General / Site Survey

It is important to survey a site in detail from three different perspectives for each installation: Electrical, IT and Wireless. The following guide is intended to aid this process, and is presented as a series of questions. There may also be site-specific considerations that this guide does not cover.

Electrical Site Survey

When selecting Electricity Monitors for installation, the following items should be considered:

  • What CT size (aperture diameter) is required? This will be based on the diameter of the conductors to be monitored.
  • Are multiple conductors used per phase (common in some high current 3 phase systems)?
  • What CT current rating is required? What is the maximum current that the system being monitored will experience?
  • What is the distance between the location where the electricity monitor will be mounted and where the CT’s will be connected?
  • Will the CT cabled be threaded through a gland or coiled?
  • Is 2 meters (the standard CT cable length) sufficient to cover this distance?
  • Where will the electricity monitors be powered from?
  • Is the voltage within the range that the device is designed for?
  • Is the location that the monitors are being powered from at the same voltage as the system being monitored?
  • For three phase system how is the load connected?
  • Is variable speed drive starting used – remember to monitor on the supply side of such a device.
  • Is there a neutral available?
  • How will the electricity monitors be mounted?
  • Will the electricity monitors be constantly powered or switched off when the electrical load is not in use?
  • Will they be mounted inside an electrical panel or outside?
  • What method will be used to mount the devices? Adhesive strips / rivets / screws.
  • What breakers will be used, how will they be mounted and are they suitably rated?
  • Will a shutdown be required to connect the electricity monitor?

When installing Analogue / Pulse monitoring devices:

  • Are there ATEX or similar certification requirements for the area where the signal is available?
  • Is the pulse output frequency / width / type known?
  • Is the signal currently in use by a BMS (building management system) or other equipment?
  • Is it known what real-world parameter one pulse represents? Or if is known what the analogue range in a current loop represents?
  • Is the meter that’s being interfaced with the property of a utility company or other 3rd party?

When installing Range Extenders consider the following:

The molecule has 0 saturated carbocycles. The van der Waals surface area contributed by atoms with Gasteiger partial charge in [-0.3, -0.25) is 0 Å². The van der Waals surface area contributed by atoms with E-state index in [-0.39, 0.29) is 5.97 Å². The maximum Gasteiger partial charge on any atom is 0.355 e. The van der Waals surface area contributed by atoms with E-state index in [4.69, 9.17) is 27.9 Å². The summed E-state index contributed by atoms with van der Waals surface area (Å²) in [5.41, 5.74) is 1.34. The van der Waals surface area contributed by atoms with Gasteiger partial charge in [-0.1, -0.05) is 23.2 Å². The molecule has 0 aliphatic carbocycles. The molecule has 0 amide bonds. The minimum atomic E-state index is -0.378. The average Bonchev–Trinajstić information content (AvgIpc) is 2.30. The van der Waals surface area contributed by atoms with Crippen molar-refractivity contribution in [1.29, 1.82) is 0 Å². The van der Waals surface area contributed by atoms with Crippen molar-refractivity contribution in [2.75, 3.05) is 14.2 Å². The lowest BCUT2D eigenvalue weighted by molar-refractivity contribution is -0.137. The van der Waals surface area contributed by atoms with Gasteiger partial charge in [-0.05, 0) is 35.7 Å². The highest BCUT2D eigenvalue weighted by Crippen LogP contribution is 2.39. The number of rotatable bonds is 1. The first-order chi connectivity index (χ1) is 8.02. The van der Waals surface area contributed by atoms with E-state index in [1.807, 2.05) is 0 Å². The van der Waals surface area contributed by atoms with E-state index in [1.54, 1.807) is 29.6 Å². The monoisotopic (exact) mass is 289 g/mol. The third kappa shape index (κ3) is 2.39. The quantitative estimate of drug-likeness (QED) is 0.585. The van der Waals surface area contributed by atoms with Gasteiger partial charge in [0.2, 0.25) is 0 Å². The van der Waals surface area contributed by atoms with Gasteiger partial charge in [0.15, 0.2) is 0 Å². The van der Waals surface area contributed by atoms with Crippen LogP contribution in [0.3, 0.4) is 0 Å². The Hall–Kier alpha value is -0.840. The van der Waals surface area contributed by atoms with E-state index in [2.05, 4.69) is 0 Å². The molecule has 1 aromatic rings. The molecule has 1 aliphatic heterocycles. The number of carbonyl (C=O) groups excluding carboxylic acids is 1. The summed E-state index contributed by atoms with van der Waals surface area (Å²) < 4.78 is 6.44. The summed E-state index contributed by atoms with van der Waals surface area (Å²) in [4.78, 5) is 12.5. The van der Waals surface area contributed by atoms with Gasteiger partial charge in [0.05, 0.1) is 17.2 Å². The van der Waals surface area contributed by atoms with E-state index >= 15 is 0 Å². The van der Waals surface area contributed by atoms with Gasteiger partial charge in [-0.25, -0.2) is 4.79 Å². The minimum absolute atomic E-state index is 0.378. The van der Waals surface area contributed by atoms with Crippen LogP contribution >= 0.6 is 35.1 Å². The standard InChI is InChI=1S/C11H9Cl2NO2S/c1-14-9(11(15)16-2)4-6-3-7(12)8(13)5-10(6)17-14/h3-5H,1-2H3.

• When installing range extenders, how will the devices will be mounted? Where will the range extenders be powered from? Is this a reliable and constant power source? How the device is protected (for example with a fused spur)?
  • When installing the Gateway, it is desirable for this unit to be constantly powered – should a UPS be used? Note that this unit needs to be well ventilated and mounted in an area free from moisture and dirt.

IT Site Survey

When connecting the Gateway to a network, consider the following items:

  • Is there a firewall or NAT in operation that could restrict communications from the Gateway? Can this be configured?
  • How are IP addresses assigned?
  • Is access to the internet restricted?
  • How will the Gateway be remotely accessed in the event of a problem?

Wireless Site Survey

The purpose of the wireless site survey is to determine if range extenders will be required to design a stable wireless sensor network. There is a kit available to map wireless signal strength on site available from EpiSensor. This site-survey kit consists of three wireless dongles that mimic the operation of a live system, allowing users to survey wireless signal strength on any site. The signal strength achieved is dependent on distance and the characteristics of the materials in between each device, or the fabric of a building.

The site survey kit includes two “Node Dongles” and one “Gateway Dongle” – these devices act in the same way as a normal Gateway and nodes, but they are programmed with custom software that indicates wireless signal strength via three LED in a traffic light system.

It displays its status as follows:

LED Colour

Signal Strength (%)

Link Quality Index (LQI)

Signal Strength Description

Green

80 – 100

> 200

Very Good

Orange

60 – 80

> 150

Good

Orange & Red

40 – 60

> 100

Poor

Red

< 40

< 99

Bad

Flashing Red

0

0

No network connection

To survey a site with the kit, first power all dongles with the included USB power packs. Position the “Gateway Dongle” in the location where the Gateway will eventually be installed, and move outwards with the “Node Dongles” to the intended locations of each wireless device. If the dongles are arranged in the “1 – 2 – 3 – X” formation, large distances can be surveyed by moving node 1 to position X and so in the required direction.

The position where signal strength drops off, and range extenders are required, should be marked on a floor plan. Also mark up the floor plan with the locations of Battery Nodes, Powered Nodes, the Gateway, Mains Power points and Network Access Points.

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